Pocket Doors are perhaps some of my favorite architectural features. Originally, they were often used to separate double parlors which were prevalent in both Victorian and Greek Revival town homes throughout the 19th century. Built in 1832, the Greek Revival Merchant’s House on East 4th Street in New York, boasts beautiful double parlors separated by large mahogany pocket doors.
Pocket doors are still quite prevalent in architecture today, they are a nice feature when a homeowner is looking for an “open plan” and yet wants to be able to create privacy at times. As in the photo above, they also don’t have to be solid.
The doors allow for diverse spatial organization, which is so great. In the summer, the doors can be kept open for a more airy feel, and then in the winter, close the doors and cozy up next to the fire. I love these doors in Katie Ukrop’s house in Richmond, VA, they are absolutely stunning. The many panes in the doors draw your eye across and through the living room to the the windows at the end.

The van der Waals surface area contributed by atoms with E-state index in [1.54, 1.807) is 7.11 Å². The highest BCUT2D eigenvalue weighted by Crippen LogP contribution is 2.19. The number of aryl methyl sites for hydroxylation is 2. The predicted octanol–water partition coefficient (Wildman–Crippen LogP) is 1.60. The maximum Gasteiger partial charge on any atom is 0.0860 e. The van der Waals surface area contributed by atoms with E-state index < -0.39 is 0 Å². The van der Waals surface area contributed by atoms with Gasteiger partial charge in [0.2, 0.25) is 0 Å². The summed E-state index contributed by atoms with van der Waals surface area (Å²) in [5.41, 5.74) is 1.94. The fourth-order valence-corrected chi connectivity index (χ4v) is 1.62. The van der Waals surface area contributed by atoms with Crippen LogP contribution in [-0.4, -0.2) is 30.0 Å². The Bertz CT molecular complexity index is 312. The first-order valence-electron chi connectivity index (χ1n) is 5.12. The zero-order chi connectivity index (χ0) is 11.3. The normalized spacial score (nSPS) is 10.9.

Albeit chic, what I love about pocket doors is their practicality. Pocket doors do not get in the way, they never swing closed when the wind blows through your house or apartment, they don’t have to be propped open, and they take up no floor space.
In my tiny fifth-floor walkup in NYC, I had pocket doors on both the bathroom and bedroom doors. In such a tiny rabbit warren type space, pocket doors were great because they didn’t take up any of the all important space! They are especially great for bathrooms–in my NYC space, had there not been a pocket door, the bathroom door would have swung outwards and hit the stove.
Closets can also be another great opportunity to utilize pocket doors because of their space saving attributes!
Although originally intended to separate gracious spaces, as in this living room/dining room by Ashley Whitaker from House Beautiful, pocket doors can be extremely useful when trying to design smaller, practical spaces.